Over Labor Day Weekend, when Dick and I attended a Steam Threshers Reunion in Rollag, I shopped in a general store that is part of the event's 18oos town's main street. I chose two hand-crocheted dishcloths made with autumn yarn colors and two jars of homemade jelly... one is made from corncobs and the other one from chokecherries. I was drawn to their colors that glisten in the sunlight. I have made chokecherry jelly from berries picked in my yard, but I was curious about how corn cob jelly is made, so I went online to learn. The food coloring and excessive amount of sugar would deter me from making it, but now I know the process. I am impressed with the use of a plant's part that is normally tossed aside.
Corn Cob Jelly 12 sweetcorn cobs Bring corn cobs and water to boil for 10 minutes. Strain through cloth or sieve. Measure 3 cups liquid. Put in pan. Add 1 box fruit pectin. Bring mixture to a boil and simmer 3 minutes. Then skim. Add 2 drops yellow food coloring. Pour into clean, sterilized glasses and seal.
4 c. sugar
4 c. water
Corn Cob Jelly
12 sweetcorn cobs
Bring corn cobs and water to boil for 10 minutes. Strain through cloth or sieve. Measure 3 cups liquid. Put in pan. Add 1 box fruit pectin. Bring mixture to a boil and simmer 3 minutes. Then skim. Add 2 drops yellow food coloring. Pour into clean, sterilized glasses and seal.A pink shade of jelly can be achieved by using "Ruby Queen" sweet red corn.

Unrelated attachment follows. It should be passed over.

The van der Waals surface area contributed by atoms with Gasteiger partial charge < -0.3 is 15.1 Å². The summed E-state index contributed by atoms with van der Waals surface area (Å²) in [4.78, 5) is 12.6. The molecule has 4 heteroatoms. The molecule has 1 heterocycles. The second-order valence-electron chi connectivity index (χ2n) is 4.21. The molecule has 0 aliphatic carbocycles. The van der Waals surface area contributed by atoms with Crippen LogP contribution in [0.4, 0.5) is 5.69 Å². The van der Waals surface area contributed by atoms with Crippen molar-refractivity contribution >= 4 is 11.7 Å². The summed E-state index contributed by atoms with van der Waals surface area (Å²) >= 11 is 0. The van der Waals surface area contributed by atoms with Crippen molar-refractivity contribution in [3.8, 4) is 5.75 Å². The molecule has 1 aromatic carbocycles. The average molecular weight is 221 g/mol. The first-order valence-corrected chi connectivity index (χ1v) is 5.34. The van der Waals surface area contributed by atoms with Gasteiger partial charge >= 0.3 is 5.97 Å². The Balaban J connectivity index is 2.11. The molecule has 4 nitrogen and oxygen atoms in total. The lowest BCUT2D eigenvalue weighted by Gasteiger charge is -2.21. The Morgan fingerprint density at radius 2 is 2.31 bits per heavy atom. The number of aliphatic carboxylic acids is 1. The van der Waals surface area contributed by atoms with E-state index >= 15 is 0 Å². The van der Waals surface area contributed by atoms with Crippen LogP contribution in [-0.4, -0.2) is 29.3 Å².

Down the street, in another building, I stopped to watch an elderly woman dye wool yarn with natural materials. The yarn is first soaked in water and mineral powder such as chrome, copper, iron, or tin then it is rinsed and dried. Next the yarn is soaked in water that has been simmered with flowers such as dahlia, marigold, goldenrod, coreopsis, or hollyhock. Berries such as sumac and juniper work well also. Black walnut green hulls or leaves, as well as the leaves of poplar and sumac make good colors, too. I bought two pieces of her dyed yarn... one that she had first soaked in an aluminum powder then a combination of blueberries and acorns which turned into a tan color. The other piece of yarn she soaked in a tin powder then gladiola blooms. It turned out to be a yellow gold color. I'd like to try natural yarn-dyeing one day.
After spending three days at the Rollag Steam Threshers Event, we headed to Itasca State Park for two days. I stood there in amazement among the red pine stands. Their growth is slow and their lifespan long. One amazing tree in the park is over 300 years old! It is there that the solitude of the forest spoke to me... "Nature does not hurry, yet everything is accomplished." I ran across the wise message in a magazine recently. Since I tore the page out, I can't give credit where it is due. The words, in script handwriting style, were scrawled across a chest of drawers. They were ordered custom from the online decal company wonderfulgraffiti.com.